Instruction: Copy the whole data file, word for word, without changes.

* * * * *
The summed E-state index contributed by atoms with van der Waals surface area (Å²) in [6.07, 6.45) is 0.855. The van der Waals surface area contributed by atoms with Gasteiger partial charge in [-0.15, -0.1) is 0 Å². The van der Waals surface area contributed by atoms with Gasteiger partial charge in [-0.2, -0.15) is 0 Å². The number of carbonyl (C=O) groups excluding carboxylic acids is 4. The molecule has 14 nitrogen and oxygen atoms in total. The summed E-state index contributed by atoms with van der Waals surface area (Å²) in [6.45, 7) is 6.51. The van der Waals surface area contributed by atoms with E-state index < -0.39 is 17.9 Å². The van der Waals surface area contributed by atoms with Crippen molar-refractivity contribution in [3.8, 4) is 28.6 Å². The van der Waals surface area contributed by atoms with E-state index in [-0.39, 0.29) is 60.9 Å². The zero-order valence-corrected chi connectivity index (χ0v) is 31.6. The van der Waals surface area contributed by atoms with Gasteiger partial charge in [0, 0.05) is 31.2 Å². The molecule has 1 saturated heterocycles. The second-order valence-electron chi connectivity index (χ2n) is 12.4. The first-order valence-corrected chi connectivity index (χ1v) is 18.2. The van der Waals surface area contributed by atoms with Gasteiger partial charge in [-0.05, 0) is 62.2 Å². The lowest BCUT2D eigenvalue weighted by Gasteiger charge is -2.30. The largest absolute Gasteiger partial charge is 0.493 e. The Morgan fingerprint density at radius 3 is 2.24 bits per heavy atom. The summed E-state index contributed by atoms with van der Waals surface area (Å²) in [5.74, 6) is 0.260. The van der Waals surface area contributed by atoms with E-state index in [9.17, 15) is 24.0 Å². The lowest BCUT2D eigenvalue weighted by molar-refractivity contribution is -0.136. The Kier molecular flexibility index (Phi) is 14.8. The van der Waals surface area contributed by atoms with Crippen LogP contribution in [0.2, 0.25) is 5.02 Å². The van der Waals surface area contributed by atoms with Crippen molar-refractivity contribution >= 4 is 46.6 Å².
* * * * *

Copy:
The summed E-state index contributed by atoms with van der Waals surface area (Å²) in [6.07, 6.45) is 0.855. The van der Waals surface area contributed by atoms with Gasteiger partial charge in [-0.15, -0.1) is 0 Å². The van der Waals surface area contributed by atoms with Gasteiger partial charge in [-0.2, -0.15) is 0 Å². The number of carbonyl (C=O) groups excluding carboxylic acids is 4. The molecule has 14 nitrogen and oxygen atoms in total. The summed E-state index contributed by atoms with van der Waals surface area (Å²) in [6.45, 7) is 6.51. The van der Waals surface area contributed by atoms with E-state index < -0.39 is 17.9 Å². The van der Waals surface area contributed by atoms with Crippen molar-refractivity contribution in [3.8, 4) is 28.6 Å². The van der Waals surface area contributed by atoms with E-state index in [-0.39, 0.29) is 60.9 Å². The zero-order valence-corrected chi connectivity index (χ0v) is 31.6. The van der Waals surface area contributed by atoms with Gasteiger partial charge in [0, 0.05) is 31.2 Å². The molecule has 1 saturated heterocycles. The second-order valence-electron chi connectivity index (χ2n) is 12.4. The first-order valence-corrected chi connectivity index (χ1v) is 18.2. The van der Waals surface area contributed by atoms with Gasteiger partial charge in [-0.05, 0) is 62.2 Å². The lowest BCUT2D eigenvalue weighted by Gasteiger charge is -2.30. The largest absolute Gasteiger partial charge is 0.493 e. The Morgan fingerprint density at radius 3 is 2.24 bits per heavy atom. The summed E-state index contributed by atoms with van der Waals surface area (Å²) in [5.74, 6) is 0.260. The van der Waals surface area contributed by atoms with E-state index in [9.17, 15) is 24.0 Å². The lowest BCUT2D eigenvalue weighted by molar-refractivity contribution is -0.136. The Kier molecular flexibility index (Phi) is 14.8. The van der Waals surface area contributed by atoms with Crippen LogP contribution in [0.2, 0.25) is 5.02 Å². The van der Waals surface area contributed by atoms with Crippen molar-refractivity contribution >= 4 is 46.6 Å².